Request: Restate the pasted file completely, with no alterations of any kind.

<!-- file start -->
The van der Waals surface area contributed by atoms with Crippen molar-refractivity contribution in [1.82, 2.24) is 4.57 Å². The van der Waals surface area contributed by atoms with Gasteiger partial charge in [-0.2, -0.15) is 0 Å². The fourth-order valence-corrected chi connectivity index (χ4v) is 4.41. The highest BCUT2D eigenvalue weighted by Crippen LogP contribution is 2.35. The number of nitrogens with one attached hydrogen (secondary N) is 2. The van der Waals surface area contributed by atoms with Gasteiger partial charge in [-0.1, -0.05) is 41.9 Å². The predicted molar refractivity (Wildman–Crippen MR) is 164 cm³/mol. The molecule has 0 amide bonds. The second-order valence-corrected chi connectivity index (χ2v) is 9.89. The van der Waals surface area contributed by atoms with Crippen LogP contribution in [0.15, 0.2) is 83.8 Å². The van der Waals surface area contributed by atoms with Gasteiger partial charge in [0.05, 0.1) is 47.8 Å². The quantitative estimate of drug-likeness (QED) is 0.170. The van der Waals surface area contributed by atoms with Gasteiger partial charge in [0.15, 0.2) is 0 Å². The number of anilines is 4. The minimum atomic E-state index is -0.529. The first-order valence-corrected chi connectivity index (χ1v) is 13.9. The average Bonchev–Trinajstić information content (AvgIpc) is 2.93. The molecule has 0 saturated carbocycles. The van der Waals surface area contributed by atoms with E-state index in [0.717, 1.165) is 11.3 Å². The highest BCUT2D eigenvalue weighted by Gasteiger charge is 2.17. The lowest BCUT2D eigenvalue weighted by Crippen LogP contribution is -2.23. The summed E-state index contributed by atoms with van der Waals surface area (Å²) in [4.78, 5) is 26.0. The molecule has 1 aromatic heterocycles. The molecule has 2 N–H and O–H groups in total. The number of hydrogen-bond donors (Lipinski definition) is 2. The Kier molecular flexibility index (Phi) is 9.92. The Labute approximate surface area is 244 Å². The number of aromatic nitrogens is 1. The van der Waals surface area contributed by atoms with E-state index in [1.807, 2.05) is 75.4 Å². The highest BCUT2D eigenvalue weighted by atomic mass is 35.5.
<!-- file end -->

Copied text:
The van der Waals surface area contributed by atoms with Crippen molar-refractivity contribution in [1.82, 2.24) is 4.57 Å². The van der Waals surface area contributed by atoms with Gasteiger partial charge in [-0.2, -0.15) is 0 Å². The fourth-order valence-corrected chi connectivity index (χ4v) is 4.41. The highest BCUT2D eigenvalue weighted by Crippen LogP contribution is 2.35. The number of nitrogens with one attached hydrogen (secondary N) is 2. The van der Waals surface area contributed by atoms with Gasteiger partial charge in [-0.1, -0.05) is 41.9 Å². The predicted molar refractivity (Wildman–Crippen MR) is 164 cm³/mol. The molecule has 0 amide bonds. The second-order valence-corrected chi connectivity index (χ2v) is 9.89. The van der Waals surface area contributed by atoms with Crippen LogP contribution in [0.15, 0.2) is 83.8 Å². The van der Waals surface area contributed by atoms with Gasteiger partial charge in [0.05, 0.1) is 47.8 Å². The quantitative estimate of drug-likeness (QED) is 0.170. The van der Waals surface area contributed by atoms with Gasteiger partial charge in [0.15, 0.2) is 0 Å². The number of anilines is 4. The minimum atomic E-state index is -0.529. The first-order valence-corrected chi connectivity index (χ1v) is 13.9. The average Bonchev–Trinajstić information content (AvgIpc) is 2.93. The molecule has 0 saturated carbocycles. The van der Waals surface area contributed by atoms with E-state index in [0.717, 1.165) is 11.3 Å². The highest BCUT2D eigenvalue weighted by Gasteiger charge is 2.17. The lowest BCUT2D eigenvalue weighted by Crippen LogP contribution is -2.23. The summed E-state index contributed by atoms with van der Waals surface area (Å²) in [4.78, 5) is 26.0. The molecule has 1 aromatic heterocycles. The molecule has 2 N–H and O–H groups in total. The number of hydrogen-bond donors (Lipinski definition) is 2. The Kier molecular flexibility index (Phi) is 9.92. The Labute approximate surface area is 244 Å². The number of aromatic nitrogens is 1. The van der Waals surface area contributed by atoms with E-state index in [1.807, 2.05) is 75.4 Å². The highest BCUT2D eigenvalue weighted by atomic mass is 35.5.